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"the jury's finding amounted to the clearest verdict yet rendered upon the scandal"

This sentence is an example  of the usage of the word RENDER from The Online Oxford  Dictionary  of English. But I don't  understand  the meaning  of 'yet' in this  context, which would  be clear if there were "yet to be rendered" instead of 'yet rendered'.

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Last edited by PawelM

Hi, David Toklikishville,

The following are among the various definitions (and the examples thereof) listed in Oxford English Dictionary for ‘yet’.

Def. 1. Referring to the period preceding the present or some stated time, without necessarily implying continuance: Up to this (or that) time, till now (or till then), hitherto, thus far; with a superlative, or only, etc. = at any time up to the present. Usually implying expectation of possible change.

1815 Scott Guy M. xlviii, This is the queerest thing yet!   

1857 Buckle Civiliz. I. viii. 471 The most important event that had yet occurred in the history of French civilization.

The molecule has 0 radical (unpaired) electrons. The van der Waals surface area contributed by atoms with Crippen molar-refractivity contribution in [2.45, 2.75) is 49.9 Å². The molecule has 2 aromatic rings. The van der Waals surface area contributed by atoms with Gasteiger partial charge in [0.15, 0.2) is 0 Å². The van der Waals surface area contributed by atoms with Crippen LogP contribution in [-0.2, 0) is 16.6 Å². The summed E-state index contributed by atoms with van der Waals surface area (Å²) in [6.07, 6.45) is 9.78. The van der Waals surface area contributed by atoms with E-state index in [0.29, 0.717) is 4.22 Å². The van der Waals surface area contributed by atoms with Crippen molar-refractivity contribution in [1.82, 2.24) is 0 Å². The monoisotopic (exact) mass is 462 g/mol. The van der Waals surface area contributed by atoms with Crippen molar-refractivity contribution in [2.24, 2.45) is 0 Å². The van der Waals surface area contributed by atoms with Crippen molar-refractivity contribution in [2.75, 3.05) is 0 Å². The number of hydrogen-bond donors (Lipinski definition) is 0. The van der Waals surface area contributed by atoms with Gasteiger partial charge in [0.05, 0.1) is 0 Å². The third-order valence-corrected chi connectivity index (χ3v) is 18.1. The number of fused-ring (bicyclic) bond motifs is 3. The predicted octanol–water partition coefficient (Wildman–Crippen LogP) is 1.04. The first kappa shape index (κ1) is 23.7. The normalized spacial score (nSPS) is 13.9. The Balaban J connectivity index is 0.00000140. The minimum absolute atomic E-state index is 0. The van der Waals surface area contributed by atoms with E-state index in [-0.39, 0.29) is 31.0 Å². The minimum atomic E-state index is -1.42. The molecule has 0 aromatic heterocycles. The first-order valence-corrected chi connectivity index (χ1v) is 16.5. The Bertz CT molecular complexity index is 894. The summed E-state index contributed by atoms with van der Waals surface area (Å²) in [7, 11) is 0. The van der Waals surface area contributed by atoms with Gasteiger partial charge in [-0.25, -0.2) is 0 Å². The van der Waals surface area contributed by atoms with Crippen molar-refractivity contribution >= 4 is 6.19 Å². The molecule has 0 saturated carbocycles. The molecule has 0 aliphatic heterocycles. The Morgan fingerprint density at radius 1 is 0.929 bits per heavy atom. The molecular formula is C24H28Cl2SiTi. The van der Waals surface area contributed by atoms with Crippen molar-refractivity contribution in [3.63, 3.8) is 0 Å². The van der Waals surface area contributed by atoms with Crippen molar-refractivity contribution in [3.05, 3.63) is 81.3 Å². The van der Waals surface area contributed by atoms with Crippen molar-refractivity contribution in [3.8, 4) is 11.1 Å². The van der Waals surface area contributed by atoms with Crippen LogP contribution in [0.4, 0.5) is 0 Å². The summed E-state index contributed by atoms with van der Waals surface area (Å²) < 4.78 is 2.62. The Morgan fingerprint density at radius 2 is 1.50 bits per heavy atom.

Def. 2. Followed by an infinitive referring to the future, and thus implying incompleteness (e.g. yet to be done, implying ‘not hitherto done’; I have yet to learn, implying ‘I have not hitherto learnt’).

Macaulay Hist. Eng. v. I. 564 The earl‥had prepared himself for what was yet to be endured.   

1885 Sir J. Bacon in Law Times Rep. (N.S.) LII. 569/2 None of them had been completely finished, the painting and papering being yet to be done.

If we replace yet with “till now” or thus far”, we can safely render the sentence under consideration thus:

1A. The jury’s finding amounted to the clearest verdict till now rendered upon the sandal.

Or better still as

1B. The jury’s finding amounted to the clearest verdict rendered upon the sandal till now.

However, if we were to use “to be rendered” instead, we would be referring to the verdict in question in the context of future, and the sentence would mean something like the following.

The jury’s finding (made in the past) amounted to the clearest verdict which is to be (will be) rendered upon the scandal (in future).

But, since the finding has already been made, and the finding constitutes a clearest verdict upon the scandal, the need to use a future tense does not seem to fit in, as there is evidently no incompleteness here.

I hope David, DocV, Gustavo or some other member would have some great insights to share with us.


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